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Passengers braced for delays as airport staff strike

Consumers may face long queues

Airport sign directing travellers to the terminal.

Today’s nationwide strike by public sector workers has already resulted in some flight cancellations and lengthy queues are expected for consumers flying into UK airports.

Airport border staff from four unions are among two million workers taking part in today’s strike in protest against government spending cuts and proposed changes to public sector pensions.

How will the strike affect airline passengers?

The only airport staff on strike nationwide are those who check incoming passengers at passport control –  but there are concerns that the pressure could also have a knock-on effect on outgoing flights. 

The government has said that measures are in place to ensure that a pool of suitably trained civil service staff can operate the border securely, and that border control procedures won’t be relaxed to ease queues. 

However, UK Border Agency chief executive, Rob Whiteman, said: ‘We always aim to minimise any disruption caused by the decision of unions to strike, but travellers could see longer waiting times at some ports and airports.’

Arriving passengers are advised to use automatic e-passport gates where possible, have travel documents ready to show and stay in family groups.

There is the possibility that arrival halls could get so overcrowded that airports may prevent other planes from landing at allotted times, which would delay passengers due to depart on those same planes.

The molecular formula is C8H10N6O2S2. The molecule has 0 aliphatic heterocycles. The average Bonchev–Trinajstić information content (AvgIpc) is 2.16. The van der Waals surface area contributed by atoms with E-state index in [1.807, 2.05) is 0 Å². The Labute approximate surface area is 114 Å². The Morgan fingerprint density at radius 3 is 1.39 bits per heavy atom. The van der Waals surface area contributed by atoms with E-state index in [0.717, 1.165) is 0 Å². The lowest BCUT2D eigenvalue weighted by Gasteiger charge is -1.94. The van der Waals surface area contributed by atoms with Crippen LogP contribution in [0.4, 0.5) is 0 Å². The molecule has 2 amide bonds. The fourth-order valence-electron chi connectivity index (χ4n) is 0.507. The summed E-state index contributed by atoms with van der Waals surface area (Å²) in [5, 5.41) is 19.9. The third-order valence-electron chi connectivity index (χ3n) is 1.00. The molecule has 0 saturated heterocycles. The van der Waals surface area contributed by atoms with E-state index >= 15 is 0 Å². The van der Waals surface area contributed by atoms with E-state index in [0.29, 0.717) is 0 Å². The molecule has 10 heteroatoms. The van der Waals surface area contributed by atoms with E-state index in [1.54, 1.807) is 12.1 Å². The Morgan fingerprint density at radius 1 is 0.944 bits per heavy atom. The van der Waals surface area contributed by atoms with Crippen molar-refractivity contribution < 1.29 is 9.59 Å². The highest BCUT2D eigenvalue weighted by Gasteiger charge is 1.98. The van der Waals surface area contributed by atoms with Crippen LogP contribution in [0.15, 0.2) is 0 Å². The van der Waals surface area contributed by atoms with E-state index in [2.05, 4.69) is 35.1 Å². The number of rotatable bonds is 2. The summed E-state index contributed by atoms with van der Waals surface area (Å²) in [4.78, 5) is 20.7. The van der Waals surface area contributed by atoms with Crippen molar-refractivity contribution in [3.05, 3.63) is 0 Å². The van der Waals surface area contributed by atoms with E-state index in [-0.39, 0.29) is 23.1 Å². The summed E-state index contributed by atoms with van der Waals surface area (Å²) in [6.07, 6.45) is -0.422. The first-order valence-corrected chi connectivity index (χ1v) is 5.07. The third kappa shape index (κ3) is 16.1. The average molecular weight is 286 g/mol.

The strike is due to end at midnight this evening, but there could be knock-on delays tomorrow.

What are your flight rights?

Once an aircraft touches down and passengers are unloaded, airports take over the responsibility for their customers. 

But when inbound flights are cancelled, the usual flight rights apply, such as having to provide phone calls, refreshments and possibly accommodation.

Similarly, if an outbound flight is delayed or cancelled, the airline is obliged to offer such services, depending on the length of the delay. 

However, strikes are usually considered an ‘extraordinary circumstance’ for airlines, so it’s unlikely that flight delay compensation under the EC Denied Boarding Regulations will be paid.

Also, check your travel insurance policy to see whether it excludes cover for issues such as industrial action. You may need to claim on things unrelated to transport such as independently booked accommodation.

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